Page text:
All In The Family

Photo by Andy Li on Unsplash

The picture of the little boy on the wall seemed to stare at me as I walked down the stairs. Every morning, I saw my brother that I never knew.

It was a Wednesday, which meant I had to visit her today. I crept down to the dining table and treated to a delicious smell of pancakes. In the backyard, mum was taking in the morning with a cup of coffee. Here was my chance to get out without having to explain. After quickly scribbling a note that said I would be studying at a friend’s house, I quietly left the house.

The peaceful hospital environment welcomed me. I was used to the process by now and knew my way around the place. The nice lady at the reception gave me a visitor ID and accompanied me to the room on the 2nd floor. The room looked the same as when I had last visited, but the mood was uninviting. She sat at the edge of her bed, eyes fixed on me.

“Does mum know you’re here at least this time?” she asked impolitely.

“You know I can’t tell her, Riley. But I have a plan to get you out of here.” I managed a smile. I always had to be cautious around her.

“Whatever,” she rolled her eyes and fell back onto her bed.

“Just trust me. We’ll wait until it gets dark,” I said reassuringly.

The light on my phone indicated eight p.m. It was time. Slowly but surely, I peeped from the window on the door. I knew when the nurses went to their common room for dinner. The halls stood empty and lifeless.

For the first time, I saw a smile on Riley’s face. I held her hand as I scanned my ID in front of the door, and then we were off. As soon as we were out of the hospital, I reluctantly glanced at my phone that now had fifteen new messages from mum.

Riley came to this institute ten years ago. I was six, and she was twelve. Mum told me that Riley would get upset frequently when my mum paid more attention to my brother. Mum sensed Riley was a threat but never talked to me about her. She never let me see her. But she was my sister. I had to help her.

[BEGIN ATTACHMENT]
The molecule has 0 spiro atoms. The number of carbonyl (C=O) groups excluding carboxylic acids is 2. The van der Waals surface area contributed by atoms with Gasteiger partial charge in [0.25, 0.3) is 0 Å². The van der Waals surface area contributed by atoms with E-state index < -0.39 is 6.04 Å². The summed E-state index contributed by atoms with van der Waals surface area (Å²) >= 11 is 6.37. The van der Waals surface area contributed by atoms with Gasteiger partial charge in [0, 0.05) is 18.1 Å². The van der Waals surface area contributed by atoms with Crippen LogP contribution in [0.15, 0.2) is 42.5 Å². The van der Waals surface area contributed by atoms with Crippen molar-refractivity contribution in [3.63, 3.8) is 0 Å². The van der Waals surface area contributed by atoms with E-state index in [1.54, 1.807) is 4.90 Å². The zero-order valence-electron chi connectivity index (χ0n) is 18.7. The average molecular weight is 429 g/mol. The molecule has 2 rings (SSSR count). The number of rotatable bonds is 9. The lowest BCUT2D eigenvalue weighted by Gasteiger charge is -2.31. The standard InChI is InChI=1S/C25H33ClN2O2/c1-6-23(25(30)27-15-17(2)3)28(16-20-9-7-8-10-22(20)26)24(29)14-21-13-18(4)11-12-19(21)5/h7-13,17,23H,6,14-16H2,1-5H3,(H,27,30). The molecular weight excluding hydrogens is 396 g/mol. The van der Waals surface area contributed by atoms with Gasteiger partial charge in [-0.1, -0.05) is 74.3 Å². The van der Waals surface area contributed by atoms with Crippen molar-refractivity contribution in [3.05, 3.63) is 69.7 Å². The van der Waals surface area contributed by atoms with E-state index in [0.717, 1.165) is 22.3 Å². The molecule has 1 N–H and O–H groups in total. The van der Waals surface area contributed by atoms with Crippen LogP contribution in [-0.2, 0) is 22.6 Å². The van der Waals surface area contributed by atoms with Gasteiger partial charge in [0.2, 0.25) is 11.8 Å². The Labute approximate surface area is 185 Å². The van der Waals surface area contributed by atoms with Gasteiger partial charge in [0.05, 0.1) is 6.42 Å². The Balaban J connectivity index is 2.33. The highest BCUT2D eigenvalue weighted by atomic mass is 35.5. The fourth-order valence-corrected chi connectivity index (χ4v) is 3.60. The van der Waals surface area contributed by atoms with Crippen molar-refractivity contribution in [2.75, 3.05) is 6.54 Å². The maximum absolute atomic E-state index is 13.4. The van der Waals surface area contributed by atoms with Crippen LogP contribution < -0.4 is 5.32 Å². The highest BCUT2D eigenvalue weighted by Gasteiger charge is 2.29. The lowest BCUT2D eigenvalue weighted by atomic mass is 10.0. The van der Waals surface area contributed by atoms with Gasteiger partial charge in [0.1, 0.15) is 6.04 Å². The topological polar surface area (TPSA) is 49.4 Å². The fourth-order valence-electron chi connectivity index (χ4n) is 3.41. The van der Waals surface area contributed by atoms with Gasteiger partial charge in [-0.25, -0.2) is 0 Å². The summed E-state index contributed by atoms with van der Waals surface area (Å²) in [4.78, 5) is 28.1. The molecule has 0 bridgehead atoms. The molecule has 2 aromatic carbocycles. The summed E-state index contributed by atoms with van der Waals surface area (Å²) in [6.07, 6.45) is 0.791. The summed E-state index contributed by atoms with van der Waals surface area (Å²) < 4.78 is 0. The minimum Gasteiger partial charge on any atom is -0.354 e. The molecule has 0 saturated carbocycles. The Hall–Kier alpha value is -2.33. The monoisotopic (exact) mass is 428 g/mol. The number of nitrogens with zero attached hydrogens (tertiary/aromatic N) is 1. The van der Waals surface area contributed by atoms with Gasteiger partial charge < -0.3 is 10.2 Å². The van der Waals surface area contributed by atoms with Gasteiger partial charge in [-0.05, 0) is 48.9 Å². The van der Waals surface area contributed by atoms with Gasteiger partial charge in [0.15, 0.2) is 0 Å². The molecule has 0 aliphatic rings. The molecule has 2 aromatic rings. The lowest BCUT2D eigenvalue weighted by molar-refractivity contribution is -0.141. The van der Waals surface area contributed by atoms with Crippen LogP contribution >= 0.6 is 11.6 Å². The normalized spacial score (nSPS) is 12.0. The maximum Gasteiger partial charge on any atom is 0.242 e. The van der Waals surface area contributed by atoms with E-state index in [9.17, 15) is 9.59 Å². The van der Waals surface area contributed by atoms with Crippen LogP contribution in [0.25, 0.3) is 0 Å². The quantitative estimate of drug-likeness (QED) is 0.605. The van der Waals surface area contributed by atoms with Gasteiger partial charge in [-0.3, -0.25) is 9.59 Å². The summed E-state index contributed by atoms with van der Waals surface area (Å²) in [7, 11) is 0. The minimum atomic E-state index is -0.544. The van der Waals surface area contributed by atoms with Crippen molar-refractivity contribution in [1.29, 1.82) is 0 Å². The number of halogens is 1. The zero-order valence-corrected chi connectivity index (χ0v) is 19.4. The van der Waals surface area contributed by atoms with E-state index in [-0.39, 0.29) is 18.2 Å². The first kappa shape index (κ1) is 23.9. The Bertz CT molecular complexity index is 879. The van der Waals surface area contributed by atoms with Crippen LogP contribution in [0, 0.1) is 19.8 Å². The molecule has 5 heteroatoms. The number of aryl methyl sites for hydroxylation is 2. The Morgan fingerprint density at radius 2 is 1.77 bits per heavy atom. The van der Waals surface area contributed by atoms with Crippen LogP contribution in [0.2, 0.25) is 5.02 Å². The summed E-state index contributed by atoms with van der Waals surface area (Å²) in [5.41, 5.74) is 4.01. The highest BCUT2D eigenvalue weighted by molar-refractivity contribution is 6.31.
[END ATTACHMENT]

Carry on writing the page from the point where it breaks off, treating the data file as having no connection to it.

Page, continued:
“I’ll get you a motel for a few days until we find you a place to live,”

“No. Can we just go home? Please?” she seemed in a hurry.

“Are you sure that’s a good idea? Mum…” I began to say.

“I don’t care. She’ll be happy, trust me,” Riley snapped.

There was something steely and determined about that voice, and I obeyed her without question. I decided to ignore the calls and face the music once I reached the house. It was a good thing the walk back was only ten minutes. I did not want my mother to worry for longer than she had to. At the front door, I froze. What would she even say? I had openly disobeyed her. I reached for the doorbell shakily. Riley stood beside me, the smile still on her face, waiting in anticipation.

The door opened, and mum looked at me anxiously.

“Thank God, I was worried you… “. She stopped abruptly on seeing Riley.

She staggered back a step.

“What is she doing here, Rick?” she looked at me, fear in her eyes.

Riley pushed past me and hugged our mother. Mum hesitated at first, then gave in.

“You know what, Rick? You should get us some snacks,” Riley suggested excitedly.

I was finally happy. Everything was coming together. I knew Mum would be fine as soon as she saw Riley. It had been ten years, after all. I raided the grocery store, buying chips, candies, biscuits, anything that caught my fancy. We were going to have a blast tonight.

I returned home with a song in my heart.

The front door lay wide open, and I rushed in, dropping the groceries at the entrance. An eerie silence pervaded our home. I called out to her and my mum. No answer.

Frantic, I ran to the kitchen. It was like no one was ever here.

I started to rush up the stairs, and something caught my eye.

My brother’s picture on the wall. He wasn’t alone anymore.

Holding his hand and with a cheerful smile, stood my mother.

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Student. Author. Athlete.

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Manasi Prasad

Manasi Prasad

Student. Author. Athlete.

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